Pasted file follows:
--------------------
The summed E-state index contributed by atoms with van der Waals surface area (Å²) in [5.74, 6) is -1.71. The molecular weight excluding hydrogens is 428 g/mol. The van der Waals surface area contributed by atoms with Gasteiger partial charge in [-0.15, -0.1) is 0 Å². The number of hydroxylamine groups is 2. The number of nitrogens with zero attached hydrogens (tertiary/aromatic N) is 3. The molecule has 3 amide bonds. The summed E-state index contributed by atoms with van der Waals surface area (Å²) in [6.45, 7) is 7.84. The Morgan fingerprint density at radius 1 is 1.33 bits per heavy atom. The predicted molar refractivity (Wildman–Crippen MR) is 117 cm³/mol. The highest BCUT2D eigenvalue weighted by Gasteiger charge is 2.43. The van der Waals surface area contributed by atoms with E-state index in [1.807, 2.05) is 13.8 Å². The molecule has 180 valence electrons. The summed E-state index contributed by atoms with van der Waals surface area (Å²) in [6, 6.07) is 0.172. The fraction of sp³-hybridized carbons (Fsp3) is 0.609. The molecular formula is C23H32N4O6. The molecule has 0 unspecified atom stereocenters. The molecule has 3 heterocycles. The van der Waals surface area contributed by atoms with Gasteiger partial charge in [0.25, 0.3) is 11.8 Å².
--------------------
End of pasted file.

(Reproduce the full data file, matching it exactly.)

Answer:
The summed E-state index contributed by atoms with van der Waals surface area (Å²) in [5.74, 6) is -1.71. The molecular weight excluding hydrogens is 428 g/mol. The van der Waals surface area contributed by atoms with Gasteiger partial charge in [-0.15, -0.1) is 0 Å². The number of hydroxylamine groups is 2. The number of nitrogens with zero attached hydrogens (tertiary/aromatic N) is 3. The molecule has 3 amide bonds. The summed E-state index contributed by atoms with van der Waals surface area (Å²) in [6.45, 7) is 7.84. The Morgan fingerprint density at radius 1 is 1.33 bits per heavy atom. The predicted molar refractivity (Wildman–Crippen MR) is 117 cm³/mol. The highest BCUT2D eigenvalue weighted by Gasteiger charge is 2.43. The van der Waals surface area contributed by atoms with E-state index in [1.807, 2.05) is 13.8 Å². The molecule has 180 valence electrons. The summed E-state index contributed by atoms with van der Waals surface area (Å²) in [6, 6.07) is 0.172. The fraction of sp³-hybridized carbons (Fsp3) is 0.609. The molecular formula is C23H32N4O6. The molecule has 0 unspecified atom stereocenters. The molecule has 3 heterocycles. The van der Waals surface area contributed by atoms with Gasteiger partial charge in [0.25, 0.3) is 11.8 Å².